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I, Me Aur Main

Good films inspire… to write pages about it, to rave about one standout performance or one transcendental moment. Bad films inspire too… to demand answers, to go on a ranting spree and just mourn the mess. And then there are movies like I, Me Aur Main. The kind so bland and boring that you start counting the words from the first line of the review.

Yes, it’s a rom-com about what they are calling a man-child growing

up. Man-child because he doesn’t pay for the milk he doesn’t drink,

plays computer games, doesn’t believe in commitment and is generally all-round obnoxious. The kind, which if it hadn’t come with a body like John Abraham’s, would not be in the bed of Chitrangda Singh. At least, that way, one would have been saved from this movie.

Anyway, so scratching that much-seen sitcom space, Chitrangda’sAnushka throws John’s Ishaan out of her apartment and he gets himself a pad next to Gauri (Prachi Desai) who’s like this chalta-phirta smiley, the happy-go-lucky Chandramukhi of the piece. Once Anushka’s

pregnant and decides to have the child, the child-man would make use of the maxim: “Child is father of the man!”

If you thought that sounded dreary, it’s that much more tiresome in the theatres. The scenes are clunky, never striking a rhythm of any sort. There’s not one heartfelt moment in the movie that will bring a smile to your face or a tear to your eye. You are supposed to loathe the protagonist but you really couldn’t care less. Even the change of heart is as random as the film, banking on one very uninspiring monologue in the hospital.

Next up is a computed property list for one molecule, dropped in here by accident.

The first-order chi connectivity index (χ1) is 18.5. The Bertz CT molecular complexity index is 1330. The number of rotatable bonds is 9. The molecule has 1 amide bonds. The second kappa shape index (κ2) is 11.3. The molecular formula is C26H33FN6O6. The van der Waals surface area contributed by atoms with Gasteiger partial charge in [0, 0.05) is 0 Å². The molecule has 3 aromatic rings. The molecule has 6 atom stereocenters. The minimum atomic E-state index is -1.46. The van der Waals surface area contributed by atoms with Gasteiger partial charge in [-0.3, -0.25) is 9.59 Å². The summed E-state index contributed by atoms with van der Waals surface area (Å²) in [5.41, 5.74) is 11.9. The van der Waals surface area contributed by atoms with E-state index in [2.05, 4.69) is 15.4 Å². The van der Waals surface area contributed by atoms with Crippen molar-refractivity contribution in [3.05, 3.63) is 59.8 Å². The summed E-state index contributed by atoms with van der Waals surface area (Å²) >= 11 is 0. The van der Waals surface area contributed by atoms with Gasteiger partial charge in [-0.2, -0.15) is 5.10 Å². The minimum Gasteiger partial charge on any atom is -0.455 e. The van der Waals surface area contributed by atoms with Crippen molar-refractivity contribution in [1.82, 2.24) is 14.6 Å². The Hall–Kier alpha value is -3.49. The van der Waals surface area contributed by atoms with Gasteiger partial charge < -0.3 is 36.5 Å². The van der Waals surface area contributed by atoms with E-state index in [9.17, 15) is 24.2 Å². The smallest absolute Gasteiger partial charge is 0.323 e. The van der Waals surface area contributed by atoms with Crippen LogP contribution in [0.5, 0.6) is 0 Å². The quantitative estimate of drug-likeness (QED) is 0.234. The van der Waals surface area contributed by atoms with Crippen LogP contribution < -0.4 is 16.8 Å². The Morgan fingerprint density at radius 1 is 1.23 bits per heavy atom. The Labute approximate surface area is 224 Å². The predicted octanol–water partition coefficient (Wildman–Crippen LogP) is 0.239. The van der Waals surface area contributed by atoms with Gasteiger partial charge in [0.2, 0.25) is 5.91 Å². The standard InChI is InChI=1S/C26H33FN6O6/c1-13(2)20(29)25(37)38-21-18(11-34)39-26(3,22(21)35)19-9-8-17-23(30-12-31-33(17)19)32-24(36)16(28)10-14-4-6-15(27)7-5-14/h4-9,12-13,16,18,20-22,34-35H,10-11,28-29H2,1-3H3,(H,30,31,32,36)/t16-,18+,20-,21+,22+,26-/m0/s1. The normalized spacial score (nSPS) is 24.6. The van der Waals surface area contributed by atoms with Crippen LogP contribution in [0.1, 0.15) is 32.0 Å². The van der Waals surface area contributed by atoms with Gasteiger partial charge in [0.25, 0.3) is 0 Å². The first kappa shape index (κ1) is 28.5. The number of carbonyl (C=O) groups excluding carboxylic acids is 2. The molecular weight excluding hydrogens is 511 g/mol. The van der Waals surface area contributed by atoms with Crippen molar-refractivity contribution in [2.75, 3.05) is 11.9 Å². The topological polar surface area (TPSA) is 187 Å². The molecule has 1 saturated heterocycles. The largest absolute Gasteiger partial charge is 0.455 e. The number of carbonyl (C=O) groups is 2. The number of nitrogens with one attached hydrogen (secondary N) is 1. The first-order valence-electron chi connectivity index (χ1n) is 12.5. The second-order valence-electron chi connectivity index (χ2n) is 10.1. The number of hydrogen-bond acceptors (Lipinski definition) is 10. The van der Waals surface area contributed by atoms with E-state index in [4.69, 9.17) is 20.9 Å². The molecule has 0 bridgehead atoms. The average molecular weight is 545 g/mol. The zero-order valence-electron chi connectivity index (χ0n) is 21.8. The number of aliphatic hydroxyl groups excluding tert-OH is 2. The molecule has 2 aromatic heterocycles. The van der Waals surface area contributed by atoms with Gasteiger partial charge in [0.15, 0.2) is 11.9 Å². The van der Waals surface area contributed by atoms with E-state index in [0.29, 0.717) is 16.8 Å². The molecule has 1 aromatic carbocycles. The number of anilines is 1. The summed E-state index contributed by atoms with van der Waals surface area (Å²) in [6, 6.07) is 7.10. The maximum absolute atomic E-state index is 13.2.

Well, the makers must have got a whiff of the kind of lullaby they were whipping up. Not just in the delayed ETA — it was first supposed to release in July last year and then in December — but also in the making. The film is wrapped in loud background music meant to clarify the mood and tone of the scene, which otherwise might get mistaken for a different emotion altogether. And in the second half they actually start drowning the dialogues in the songs and music,lest you hear them.

John’s watchable even though there is a strong sense of No Smoking deja vu when he looks at the mirror bare-bodied and goes “I’m the best, I’m the best”. He is definitely not the best in those heavy-duty emotional scenes and there is no attempt to hide the shortfall.

Both Chitrangda and Prachi seem to have gone completely undirected. They have been so much better in other outings that to see them just beautify the frame is infuriating. The supporting cast is even worse, looking and sounding as disinterested as you are, watching the film.

The only scene of I, Me Aur Main one can identify with has John half-lying on the couch and fuming that the pizza’s over, the beer’s no longer cold and he’s just lost the computer game he was playing. If you were in the middle of a movie like this, you would do the same.


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